else if (charAt === "{" && !doubleQuoteMode && !singleQuoteMode) {
                    braceCount++;
                }
                else if (charAt === "}" && !doubleQuoteMode && !singleQuoteMode) {
                    braceCount--;
                }
                prevCharAt = charAt;
                end++;
            }

            // If the loop contains a sleep
            sleepMatcher.lastIndex = 0;
            if (sleepMatcher.test(f.substring(start,end))) {
                lastMatch = {
                    init: match[1], 
                    cond: match[2], 
                    cont: match[3],
                    start: start,
                    end: end,
                    beforeText: f.substring(0, start),
                    loopText: f.substring(start, end),
                    loopBodyText: f.substring(match.index + match[0].length, end-1),
                    followOnText: f.substring(end)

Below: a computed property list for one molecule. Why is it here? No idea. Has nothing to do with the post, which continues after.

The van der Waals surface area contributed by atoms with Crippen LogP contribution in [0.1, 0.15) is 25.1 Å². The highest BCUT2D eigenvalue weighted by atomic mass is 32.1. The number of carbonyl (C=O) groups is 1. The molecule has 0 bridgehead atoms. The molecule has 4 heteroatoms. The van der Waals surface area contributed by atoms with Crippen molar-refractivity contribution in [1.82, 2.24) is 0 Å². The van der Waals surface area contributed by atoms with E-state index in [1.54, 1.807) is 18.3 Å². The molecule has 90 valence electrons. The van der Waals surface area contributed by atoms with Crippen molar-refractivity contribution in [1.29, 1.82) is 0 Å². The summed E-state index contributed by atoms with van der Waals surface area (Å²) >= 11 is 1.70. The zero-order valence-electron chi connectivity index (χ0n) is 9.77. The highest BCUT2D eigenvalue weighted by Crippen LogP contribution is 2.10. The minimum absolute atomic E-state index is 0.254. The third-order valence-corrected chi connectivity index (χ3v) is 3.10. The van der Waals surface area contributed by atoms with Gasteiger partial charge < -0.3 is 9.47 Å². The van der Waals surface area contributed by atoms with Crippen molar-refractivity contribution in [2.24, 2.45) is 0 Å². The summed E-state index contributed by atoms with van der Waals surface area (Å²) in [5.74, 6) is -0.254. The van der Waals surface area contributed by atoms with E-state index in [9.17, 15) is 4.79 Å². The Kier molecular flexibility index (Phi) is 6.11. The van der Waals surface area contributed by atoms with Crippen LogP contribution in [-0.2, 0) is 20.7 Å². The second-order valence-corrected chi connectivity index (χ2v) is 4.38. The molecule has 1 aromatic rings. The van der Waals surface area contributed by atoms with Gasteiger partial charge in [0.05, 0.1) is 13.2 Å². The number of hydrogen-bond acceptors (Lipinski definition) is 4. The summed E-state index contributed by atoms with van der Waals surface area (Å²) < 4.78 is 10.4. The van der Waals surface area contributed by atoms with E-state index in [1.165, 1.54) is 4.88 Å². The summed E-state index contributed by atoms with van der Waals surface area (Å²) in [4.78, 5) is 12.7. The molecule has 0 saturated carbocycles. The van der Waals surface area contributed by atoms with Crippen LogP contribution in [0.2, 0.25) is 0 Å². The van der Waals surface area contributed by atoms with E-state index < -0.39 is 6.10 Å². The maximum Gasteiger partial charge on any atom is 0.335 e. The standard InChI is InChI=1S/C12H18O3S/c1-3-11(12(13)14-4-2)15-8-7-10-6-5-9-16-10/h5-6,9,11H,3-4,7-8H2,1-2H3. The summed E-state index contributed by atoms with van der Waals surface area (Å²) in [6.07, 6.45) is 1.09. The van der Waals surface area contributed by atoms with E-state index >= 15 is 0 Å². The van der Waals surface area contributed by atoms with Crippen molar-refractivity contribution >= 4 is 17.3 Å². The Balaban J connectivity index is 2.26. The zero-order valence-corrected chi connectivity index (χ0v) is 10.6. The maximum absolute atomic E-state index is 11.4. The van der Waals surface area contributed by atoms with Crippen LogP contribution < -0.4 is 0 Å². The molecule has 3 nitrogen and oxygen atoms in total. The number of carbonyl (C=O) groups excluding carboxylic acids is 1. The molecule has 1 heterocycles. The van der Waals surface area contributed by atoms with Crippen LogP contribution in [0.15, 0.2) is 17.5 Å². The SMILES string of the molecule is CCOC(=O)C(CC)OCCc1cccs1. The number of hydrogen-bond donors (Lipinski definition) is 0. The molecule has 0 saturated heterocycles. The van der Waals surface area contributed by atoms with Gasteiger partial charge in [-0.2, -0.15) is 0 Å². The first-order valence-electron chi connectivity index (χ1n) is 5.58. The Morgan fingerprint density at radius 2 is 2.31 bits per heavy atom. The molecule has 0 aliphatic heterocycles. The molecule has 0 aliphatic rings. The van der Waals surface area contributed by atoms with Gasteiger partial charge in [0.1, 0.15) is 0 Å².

};
            }
        }

        if (typeof lastMatch !== "object") {
            break sleepMatching;
        }

        var forIndex = ++forLoopReplacerIndex;
        var forName = "for" + forIndex;

        newText = lastMatch.init + ";";
        newText += "\n\t" + "var " + forName + " = function " + forName + "() {";
        newText += "\n\t" + "if (" + lastMatch.cond + " && !" + forName + ".__breaked__) {";
        newText += "\n\t" + lastMatch.loopBodyText;

        newText = newText.replace(/\bbreak\b/, forName + ".__breaked__=true; " + forName + ".call(this); return");
        newText = newText.replace(/\bcontinue\b/, lastMatch.cont + "; " + forName + ".call(this); return");

        var lastSleep, lastSleepCount = 0;
        while (sleepMatcher.test(newText)) {
            sleepMatcher.lastIndex = 0;
            while ((sMatch = sleepMatcher.exec(newText)) !== null) {
                lastSleep = {
                    start: sMatch.index, 
                    end: sMatch.index+sMatch[0].length, 
                    time: parseInt(sMatch[1]), 
                    otherParams: sMatch[2],
                    followOn: newText.substring(sMatch.index+sMatch[0].length)
                };
            }
            var newSleep = "";

            newSleep  = "\n\t\t" + "setTimeout(function() {";